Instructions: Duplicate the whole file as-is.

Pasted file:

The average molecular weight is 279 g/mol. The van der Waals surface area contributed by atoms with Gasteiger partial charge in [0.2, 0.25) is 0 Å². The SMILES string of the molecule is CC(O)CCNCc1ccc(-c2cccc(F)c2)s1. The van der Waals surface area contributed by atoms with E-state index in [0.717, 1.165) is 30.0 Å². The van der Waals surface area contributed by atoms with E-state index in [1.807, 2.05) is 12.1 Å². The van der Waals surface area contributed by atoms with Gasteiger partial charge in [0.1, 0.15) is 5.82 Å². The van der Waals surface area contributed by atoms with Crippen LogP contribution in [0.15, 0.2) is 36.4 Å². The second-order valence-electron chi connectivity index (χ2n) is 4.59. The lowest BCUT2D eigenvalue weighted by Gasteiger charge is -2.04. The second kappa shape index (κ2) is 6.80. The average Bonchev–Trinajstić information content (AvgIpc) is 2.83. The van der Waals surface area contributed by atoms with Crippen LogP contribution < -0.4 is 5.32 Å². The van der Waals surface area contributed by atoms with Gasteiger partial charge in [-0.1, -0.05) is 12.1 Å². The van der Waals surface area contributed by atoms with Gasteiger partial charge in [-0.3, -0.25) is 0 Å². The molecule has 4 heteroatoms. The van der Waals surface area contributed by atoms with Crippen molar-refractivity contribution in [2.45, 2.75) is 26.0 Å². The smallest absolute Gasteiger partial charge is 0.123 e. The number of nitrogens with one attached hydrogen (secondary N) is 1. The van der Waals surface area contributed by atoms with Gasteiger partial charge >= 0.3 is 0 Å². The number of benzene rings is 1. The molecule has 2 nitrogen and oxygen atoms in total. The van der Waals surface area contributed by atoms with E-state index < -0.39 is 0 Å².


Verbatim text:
The average molecular weight is 279 g/mol. The van der Waals surface area contributed by atoms with Gasteiger partial charge in [0.2, 0.25) is 0 Å². The SMILES string of the molecule is CC(O)CCNCc1ccc(-c2cccc(F)c2)s1. The van der Waals surface area contributed by atoms with E-state index in [0.717, 1.165) is 30.0 Å². The van der Waals surface area contributed by atoms with E-state index in [1.807, 2.05) is 12.1 Å². The van der Waals surface area contributed by atoms with Gasteiger partial charge in [0.1, 0.15) is 5.82 Å². The van der Waals surface area contributed by atoms with Crippen LogP contribution in [0.15, 0.2) is 36.4 Å². The second-order valence-electron chi connectivity index (χ2n) is 4.59. The lowest BCUT2D eigenvalue weighted by Gasteiger charge is -2.04. The second kappa shape index (κ2) is 6.80. The average Bonchev–Trinajstić information content (AvgIpc) is 2.83. The van der Waals surface area contributed by atoms with Crippen LogP contribution < -0.4 is 5.32 Å². The van der Waals surface area contributed by atoms with Gasteiger partial charge in [-0.1, -0.05) is 12.1 Å². The van der Waals surface area contributed by atoms with Gasteiger partial charge in [-0.3, -0.25) is 0 Å². The molecule has 4 heteroatoms. The van der Waals surface area contributed by atoms with Crippen molar-refractivity contribution in [2.45, 2.75) is 26.0 Å². The smallest absolute Gasteiger partial charge is 0.123 e. The number of nitrogens with one attached hydrogen (secondary N) is 1. The van der Waals surface area contributed by atoms with Gasteiger partial charge >= 0.3 is 0 Å². The number of benzene rings is 1. The molecule has 2 nitrogen and oxygen atoms in total. The van der Waals surface area contributed by atoms with E-state index < -0.39 is 0 Å².